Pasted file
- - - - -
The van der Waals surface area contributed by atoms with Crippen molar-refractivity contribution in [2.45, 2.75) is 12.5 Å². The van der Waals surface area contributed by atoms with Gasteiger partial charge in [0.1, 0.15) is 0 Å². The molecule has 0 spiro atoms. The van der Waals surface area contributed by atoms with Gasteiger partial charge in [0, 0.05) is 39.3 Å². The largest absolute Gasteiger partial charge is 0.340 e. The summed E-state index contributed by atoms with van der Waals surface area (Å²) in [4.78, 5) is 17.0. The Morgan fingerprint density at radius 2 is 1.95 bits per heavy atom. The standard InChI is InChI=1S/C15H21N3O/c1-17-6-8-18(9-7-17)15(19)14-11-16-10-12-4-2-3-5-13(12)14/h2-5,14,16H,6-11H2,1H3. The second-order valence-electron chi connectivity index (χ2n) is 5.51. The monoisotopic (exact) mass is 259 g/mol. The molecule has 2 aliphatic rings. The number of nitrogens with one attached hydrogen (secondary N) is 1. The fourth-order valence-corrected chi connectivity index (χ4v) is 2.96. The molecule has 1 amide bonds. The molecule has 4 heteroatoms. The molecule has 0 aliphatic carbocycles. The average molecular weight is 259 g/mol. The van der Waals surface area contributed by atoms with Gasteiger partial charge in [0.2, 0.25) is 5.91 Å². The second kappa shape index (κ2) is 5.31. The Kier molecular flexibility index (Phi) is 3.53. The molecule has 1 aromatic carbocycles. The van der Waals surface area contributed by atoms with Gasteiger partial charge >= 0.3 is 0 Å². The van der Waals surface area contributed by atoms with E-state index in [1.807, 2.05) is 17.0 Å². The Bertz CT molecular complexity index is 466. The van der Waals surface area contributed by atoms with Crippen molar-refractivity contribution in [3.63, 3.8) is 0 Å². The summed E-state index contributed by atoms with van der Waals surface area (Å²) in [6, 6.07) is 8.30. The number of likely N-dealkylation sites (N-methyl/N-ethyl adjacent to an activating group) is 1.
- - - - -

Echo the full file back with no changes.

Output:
The van der Waals surface area contributed by atoms with Crippen molar-refractivity contribution in [2.45, 2.75) is 12.5 Å². The van der Waals surface area contributed by atoms with Gasteiger partial charge in [0.1, 0.15) is 0 Å². The molecule has 0 spiro atoms. The van der Waals surface area contributed by atoms with Gasteiger partial charge in [0, 0.05) is 39.3 Å². The largest absolute Gasteiger partial charge is 0.340 e. The summed E-state index contributed by atoms with van der Waals surface area (Å²) in [4.78, 5) is 17.0. The Morgan fingerprint density at radius 2 is 1.95 bits per heavy atom. The standard InChI is InChI=1S/C15H21N3O/c1-17-6-8-18(9-7-17)15(19)14-11-16-10-12-4-2-3-5-13(12)14/h2-5,14,16H,6-11H2,1H3. The second-order valence-electron chi connectivity index (χ2n) is 5.51. The monoisotopic (exact) mass is 259 g/mol. The molecule has 2 aliphatic rings. The number of nitrogens with one attached hydrogen (secondary N) is 1. The fourth-order valence-corrected chi connectivity index (χ4v) is 2.96. The molecule has 1 amide bonds. The molecule has 4 heteroatoms. The molecule has 0 aliphatic carbocycles. The average molecular weight is 259 g/mol. The van der Waals surface area contributed by atoms with Gasteiger partial charge in [0.2, 0.25) is 5.91 Å². The second kappa shape index (κ2) is 5.31. The Kier molecular flexibility index (Phi) is 3.53. The molecule has 1 aromatic carbocycles. The van der Waals surface area contributed by atoms with Gasteiger partial charge >= 0.3 is 0 Å². The van der Waals surface area contributed by atoms with E-state index in [1.807, 2.05) is 17.0 Å². The Bertz CT molecular complexity index is 466. The van der Waals surface area contributed by atoms with Crippen molar-refractivity contribution in [3.63, 3.8) is 0 Å². The summed E-state index contributed by atoms with van der Waals surface area (Å²) in [6, 6.07) is 8.30. The number of likely N-dealkylation sites (N-methyl/N-ethyl adjacent to an activating group) is 1.